Exercise for Mental Health
It’s mental health awareness week, so it’s the perfect time to think about the psychological effects that exercise can have on us and our mood.
We are all quite often focused on the way that working out will make us look, but we aren’t always so clued up on the mental and emotional benefits of regular exercise.
Approximately 1 in 4 people in the UK will experience a mental health problem each year.
I know that I’m definitely someone who has experienced periods of anxiety in my life. The pursuit of perfection and the struggle of not having complete control of a given situation can have a really strong effect on my mental state.
I work out regularly (usually I’m in training for a competition, but even when I’m not I enjoy a variety of workouts). But sometimes, usually when I’m not feeling so great, I fight the workout. Sit at home knowing I’ve got to go, or I should go, and that I’ll feel better for it, but finding a million and one other things to do first. And what happens once I’ve finally gone and done the workout? Of course I feel loads better and wish that I’d done it hours beforehand.
This is because exercise increases blood flow to the brain, releasing endorphins – the body’s very own natural antidepressant. These endorphins act as natural painkillers, and can also improve the ability to sleep. Exercise also enhances self-esteem, and helps to build confidence.
Some of the best types of workouts to do when you’re suffering from low mood or anxiety
High energy activities such as HIT classes or martial arts – studies have shown a that these types of workouts can release a very high concentrate of endorphins, meaning that you don’t always need to work out for hours and hours to feel the benefits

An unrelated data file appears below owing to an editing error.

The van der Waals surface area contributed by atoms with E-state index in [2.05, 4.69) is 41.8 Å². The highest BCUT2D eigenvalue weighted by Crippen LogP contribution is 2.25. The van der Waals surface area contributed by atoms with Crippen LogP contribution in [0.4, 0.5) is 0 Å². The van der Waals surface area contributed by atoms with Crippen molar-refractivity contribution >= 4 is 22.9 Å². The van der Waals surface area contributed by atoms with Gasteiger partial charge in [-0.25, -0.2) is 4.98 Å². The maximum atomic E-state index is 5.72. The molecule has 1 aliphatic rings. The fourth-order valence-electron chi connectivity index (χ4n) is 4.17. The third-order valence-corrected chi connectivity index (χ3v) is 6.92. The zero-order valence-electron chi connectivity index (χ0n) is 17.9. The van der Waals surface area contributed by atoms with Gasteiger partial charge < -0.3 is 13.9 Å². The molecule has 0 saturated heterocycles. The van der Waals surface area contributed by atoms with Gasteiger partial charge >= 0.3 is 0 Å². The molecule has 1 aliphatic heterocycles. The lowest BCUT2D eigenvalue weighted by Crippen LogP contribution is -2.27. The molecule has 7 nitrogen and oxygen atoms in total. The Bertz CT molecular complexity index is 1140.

Outdoor workouts – getting outside can mean an added boost of vitamin D, which is good for energy levels as these often slump when we are suffering from low mood and depression
Working out with a friend – connecting with other people is good anyway, but having someone working out with you to offer you moral support can really help
Yoga or Pilates – the focus on the breathing and following instructions can have a very calming affect
Walking – sometimes, when suffering a period of depression or low mood, we simply don’t have the energy to hit the gym or go for a run. That’s OK, a brisk walk can be just as effective
Along with working out, it’s important to practise some self care during difficult times. We can do this by eating well, getting enough rest, talking to and connecting with our friends and families, writing in a journal, meditating, and spending a bit less time looking at social media and making comparisons.
Remember though, it’s important not to overdo it. Too much exercise can cause overtraining syndrome, which can lead us to feel depressed and anxious. Try to maintain a healthy life / workout balance.